(( Holodeck 3 ))
Motha: Shall I work on structural shield patterns for possible deployment?
S'Rrrrell: That would be beneficial. My simulations will show us possible weak points to take carrre of.
Ollo: Good, and I'll do the other. How about a 15 minute check in?
The "15 minute check-in" was something his old lab group used to do together; it just arose organically. Unlike their cloned, modified specimens.
Ollo: Oh, no it isn't. It's something I learned when I was a science officer. Independent work for 15 minutes, then report back to the group.
S'Rrrrell: I have no objections.
Ollo: It's best you use the time to figure out what you don't know. That way you can utilize the shared brain power of the group to figure it out.
It felt strange, at first, to show up among your peers and broadcast your ignorance. But it was a proven method: if you wanted to do your best work, you had to fully utilize your support system. Ollo loved it, once he understood the function; and then it also reminded him of Bolian relationships. The best relationships, it is said, are the ones where the people are as open as possible.
With the tension reduced... for now... Ollo summoned the aquashuttle toolkits and first visually appraised them. They were all EV-friendly designs, so no troubles there to use them on either side of the hull. Ollo next summoned a workstation so he could input commands without verbally requesting them.
Ollo used his time to pour through the spec sheets, and checking what the different regulations meant. One tool was SFCE-2063-ZC-SJ spec, another was SFSW-359-WTR spec, another was.... Ollo felt he could go cross-eyed. He set up a subroutine in the computer to list the stats themselves, not the regulation names. He didn't learn much. The regulations only described the minimums, but not the actual tested limits for a given piece of hardware.
S'Rrrrell: Motha, the shield frrreqency needs adjustments, yourrr currrent setting would fight the waterrr.
They exhaled and their tail went from stiff and rigid to swaying gently back and forth.
Ollo quietly observed, then returned to his work. The regulations themselves, none of them by spec were sufficient. Starfleet didn't do much to design tools for high pressure environments; that was kind of the opposite of their thing.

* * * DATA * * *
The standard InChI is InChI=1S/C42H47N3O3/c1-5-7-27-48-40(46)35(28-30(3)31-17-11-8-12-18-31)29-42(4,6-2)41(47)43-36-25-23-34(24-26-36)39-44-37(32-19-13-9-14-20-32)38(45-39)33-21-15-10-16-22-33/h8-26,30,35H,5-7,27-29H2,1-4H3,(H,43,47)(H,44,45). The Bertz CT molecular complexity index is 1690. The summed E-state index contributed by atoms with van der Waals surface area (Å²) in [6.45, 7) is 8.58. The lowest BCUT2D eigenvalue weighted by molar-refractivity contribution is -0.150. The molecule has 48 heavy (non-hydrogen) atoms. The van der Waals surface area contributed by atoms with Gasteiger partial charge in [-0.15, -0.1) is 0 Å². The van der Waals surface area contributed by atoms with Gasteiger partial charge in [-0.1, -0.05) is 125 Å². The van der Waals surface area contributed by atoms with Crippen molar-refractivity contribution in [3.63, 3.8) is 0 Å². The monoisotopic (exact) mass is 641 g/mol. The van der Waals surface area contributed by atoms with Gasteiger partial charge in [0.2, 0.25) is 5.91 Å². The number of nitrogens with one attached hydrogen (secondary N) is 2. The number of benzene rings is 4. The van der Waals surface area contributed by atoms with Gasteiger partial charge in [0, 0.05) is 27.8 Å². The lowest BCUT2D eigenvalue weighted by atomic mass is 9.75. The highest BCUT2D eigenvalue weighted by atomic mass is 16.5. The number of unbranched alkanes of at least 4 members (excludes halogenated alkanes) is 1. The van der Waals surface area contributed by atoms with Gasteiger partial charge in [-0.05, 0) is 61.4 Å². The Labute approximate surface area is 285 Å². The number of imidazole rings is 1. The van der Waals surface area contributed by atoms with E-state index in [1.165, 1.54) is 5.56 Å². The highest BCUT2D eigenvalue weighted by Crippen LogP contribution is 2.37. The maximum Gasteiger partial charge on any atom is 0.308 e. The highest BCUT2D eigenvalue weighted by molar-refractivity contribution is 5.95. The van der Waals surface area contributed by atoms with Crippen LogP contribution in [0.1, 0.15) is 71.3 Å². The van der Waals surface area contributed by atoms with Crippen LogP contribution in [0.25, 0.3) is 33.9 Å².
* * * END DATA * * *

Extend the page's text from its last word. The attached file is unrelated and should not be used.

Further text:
S'Rrrrell: Adjusting simulation. ::Their fingers ran over the console to follow these words, then watching the calculations they nod.:: That will worrrk.
As the other two worked, Ollo began searching to see if anyone had tested the limits of these tools before? A thorough search showed that some science teams published their findings based on subjecting some of the various tools to exotic environments, like high-radiation environments, or high temperature. Nothing much to say about them being submerged in highly-conductive water, at depth.
The timer went off, and Ollo returned to the group.
S'Rrrrell: Is everrryone rrready?
Ollo: Yes. I learned that I know nothing. I'll start, if there's no objections..?
Ollo pushed the spec sheets and exploratory research to the center console, ala the Big Table in Main Engineering, so they could all see them.
Ollo: These tools were made to different specs. None of them, unsurprisingly, are designed for the environment of Daaka. I tried looking to see if anyone else had previously tested the tools in underwater, high pressure, or conductive environments. The answer is no. Well, yes to conductive, but not in the way we mean. Just that a hyperspanner won't kill the user if they bump an EPS conduit. My plan is to use the holodeck to simulate the tools and the environments. I think holo technology is sophisticated enough to model this accurately?
Ollo: Ah, yeah, I didn't think of that. Is there, like, a high-accuracy mode if we disable visuals? I don't need to see the simulation.
Ollo: Got it. Yes, that'll work. Ok, who's next?